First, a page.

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Former Molloy swimming star making a big splash at Marist

POUGHKEEPSIE, N.Y. — The thrill of winning is what got Matthew Castillo hooked on swimming eight years ago. And the Jamaica native hasn’t stopped since.

Two years after winning two city championships at Archbishop Molloy, Castillo continues to dominate at Marist College.

But unlike many other college swimmers, Castillo doesn’t limit himself to one or two events.

“Most recruits that come in are very limited in terms of how many events they compete in,” said Marist coach Larry VanWagner. “We can put him in any event with a championship format and he’ll be competitive in every one. He’s the most talented and versatile swimmer at Marist and in the Metro Atlantic Athletic Conference.”

VanWagner has been the men’s swimming and diving coach at Marist for 23 years and has assembled one of the top mid-major programs in the country. The Red Foxes have won seven straight MAAC championships and finished second in the ECAC conference last year.

After hearing of the program’s prowess from Lenny Galluzzi, a coach at the Flushing YMCA, as well as the school’s academic reputation and scenic campus, Castillo made up his mind to attend Marist even before speaking with VanWagner.

“I had a lot of faith in Lenny and he told me it would be a good school for academic and swimming,” said Castillo, who won the city championship in the 100-yard freestyle, the 200-yard freestyle and set a CHSAA record in the 200-yard individual medley while at Molloy. “When I came here, it just sealed the deal.”

Castillo immediately burst on the scene at Marist, capping a tremendous freshman campaign by winning the MAAC championship in record time in the 200-yard individual medley (1:51.41). He also won the MAAC title in the 400 IM in 4:03.37 — the second fastest time in Marist history — and was part of school record-breaking relay times in the 800-yard freestyle (6:49.34), 200-yard medley (1:33.42) and the 400-yard medley (3:23.14).

“I wasn’t sure how I’d be able to perform under college pressure,” Castillo said. “But I just did my thing.”

“Even as a youngster he was a talented swimmer,” said Rich Finkelstein, the head swim coach at the Flushing Y. “Once he got into high school, he really started to come around and become more of an all-around swimmer. He got bigger and stronger and became more dedicated to what he wanted to accomplish.”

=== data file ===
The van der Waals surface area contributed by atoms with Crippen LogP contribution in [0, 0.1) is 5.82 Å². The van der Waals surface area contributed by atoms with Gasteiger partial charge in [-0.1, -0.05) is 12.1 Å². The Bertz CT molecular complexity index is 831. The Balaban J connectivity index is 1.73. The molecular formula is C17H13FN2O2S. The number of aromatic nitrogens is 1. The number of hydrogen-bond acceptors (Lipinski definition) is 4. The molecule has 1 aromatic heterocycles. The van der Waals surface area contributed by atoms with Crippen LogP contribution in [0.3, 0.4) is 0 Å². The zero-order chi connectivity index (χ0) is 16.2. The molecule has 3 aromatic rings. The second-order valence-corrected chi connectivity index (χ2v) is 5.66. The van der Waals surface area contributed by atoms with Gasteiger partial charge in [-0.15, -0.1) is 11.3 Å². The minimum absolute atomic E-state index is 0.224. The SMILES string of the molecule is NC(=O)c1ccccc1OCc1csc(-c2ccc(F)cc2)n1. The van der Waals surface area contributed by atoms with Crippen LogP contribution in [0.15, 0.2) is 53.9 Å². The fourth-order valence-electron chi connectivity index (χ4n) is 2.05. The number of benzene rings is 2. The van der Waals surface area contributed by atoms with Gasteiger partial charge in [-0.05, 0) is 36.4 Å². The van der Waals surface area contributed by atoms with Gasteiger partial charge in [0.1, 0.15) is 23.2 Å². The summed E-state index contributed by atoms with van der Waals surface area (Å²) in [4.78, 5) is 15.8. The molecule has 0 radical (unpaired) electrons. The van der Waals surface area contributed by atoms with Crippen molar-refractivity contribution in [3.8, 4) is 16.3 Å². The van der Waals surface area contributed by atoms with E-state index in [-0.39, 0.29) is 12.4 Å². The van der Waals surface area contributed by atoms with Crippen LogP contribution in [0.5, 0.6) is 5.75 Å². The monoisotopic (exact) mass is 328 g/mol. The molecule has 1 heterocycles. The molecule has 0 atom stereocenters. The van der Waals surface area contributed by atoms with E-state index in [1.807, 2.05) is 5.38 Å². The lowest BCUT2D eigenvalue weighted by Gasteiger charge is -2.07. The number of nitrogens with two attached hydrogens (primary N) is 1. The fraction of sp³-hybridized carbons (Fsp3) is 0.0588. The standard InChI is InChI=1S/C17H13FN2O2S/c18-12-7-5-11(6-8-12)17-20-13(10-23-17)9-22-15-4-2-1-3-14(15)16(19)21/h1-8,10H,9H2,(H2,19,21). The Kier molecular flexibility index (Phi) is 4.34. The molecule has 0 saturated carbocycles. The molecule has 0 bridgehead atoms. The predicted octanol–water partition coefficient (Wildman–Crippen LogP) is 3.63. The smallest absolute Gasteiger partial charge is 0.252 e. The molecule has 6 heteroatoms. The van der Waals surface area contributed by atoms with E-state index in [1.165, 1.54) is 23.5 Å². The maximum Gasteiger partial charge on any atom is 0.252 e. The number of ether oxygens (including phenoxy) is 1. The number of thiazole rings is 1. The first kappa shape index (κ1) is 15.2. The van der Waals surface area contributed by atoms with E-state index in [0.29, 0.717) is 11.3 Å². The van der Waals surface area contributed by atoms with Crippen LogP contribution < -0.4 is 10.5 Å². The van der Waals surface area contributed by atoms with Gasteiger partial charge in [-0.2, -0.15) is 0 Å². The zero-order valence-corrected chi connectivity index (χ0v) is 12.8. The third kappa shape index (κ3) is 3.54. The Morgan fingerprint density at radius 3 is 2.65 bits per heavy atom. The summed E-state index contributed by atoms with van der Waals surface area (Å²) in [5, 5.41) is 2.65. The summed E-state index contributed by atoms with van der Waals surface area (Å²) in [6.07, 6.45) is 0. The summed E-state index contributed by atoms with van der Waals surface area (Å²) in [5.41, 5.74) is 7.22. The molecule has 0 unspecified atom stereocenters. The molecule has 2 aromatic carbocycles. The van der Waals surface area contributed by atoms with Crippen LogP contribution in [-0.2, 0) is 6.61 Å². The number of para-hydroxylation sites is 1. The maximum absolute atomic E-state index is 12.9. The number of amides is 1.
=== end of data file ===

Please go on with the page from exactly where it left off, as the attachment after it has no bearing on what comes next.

Castillo has picked up where he left off last year. He has won at least one event in every meet this year, helping lead Marist to an 11-1 record heading into the MAAC championships which start Thursday at Loyola College in Baltimore, Md.

At the Loyola Invitational, Castillo won the 200 free (1:46.01), the 200 butterfly (1:54.83) and the 200 IM (1:55.34). Against Fordham University, Castillo won the 200 free in a personal-best 1:42.16 while also finishing first in the 200 butterfly (1:54.54).

In Marist’s last regular season meet Feb. 8, Castillo won both the 200 free (1:43.38) and the 200 butterfly (1:57.07).

“I enjoy swimming here. It’s always a challenge,” Castillo said. “Every year there are freshmen challenging the older guys in practice.”

Following the MAAC and ECAC championships, VanWagner will work with Castillo through the summer in an attempt to qualify for the U.S. National Swimming Championships. And then, it’s on to the U.S. Olympic trials.

“Last year he wasn’t in a consistent training regimen,” VanWagner said. “He’s planning on changing that routine this time around. Matthew is going from a six-month swimmer to a 12-month swimmer.”

Added Finkelstein, “He can certainly become an NCAA qualifier, but I don’t put any limits on what he can do. He’s a hard worker and is knowledgeable about swimming. He knows what it takes.”

But Castillo doesn’t want to look past the MAAC championships.

“I usually don’t like to think about [qualifying for the U.S. National Swimming Championships],” he said. “I just want to work hard and have fun with my teammates.”

Reach Associate Sports Editor Dylan Butler by e-mail at or call 1-718-229-0300, Ext. 143.

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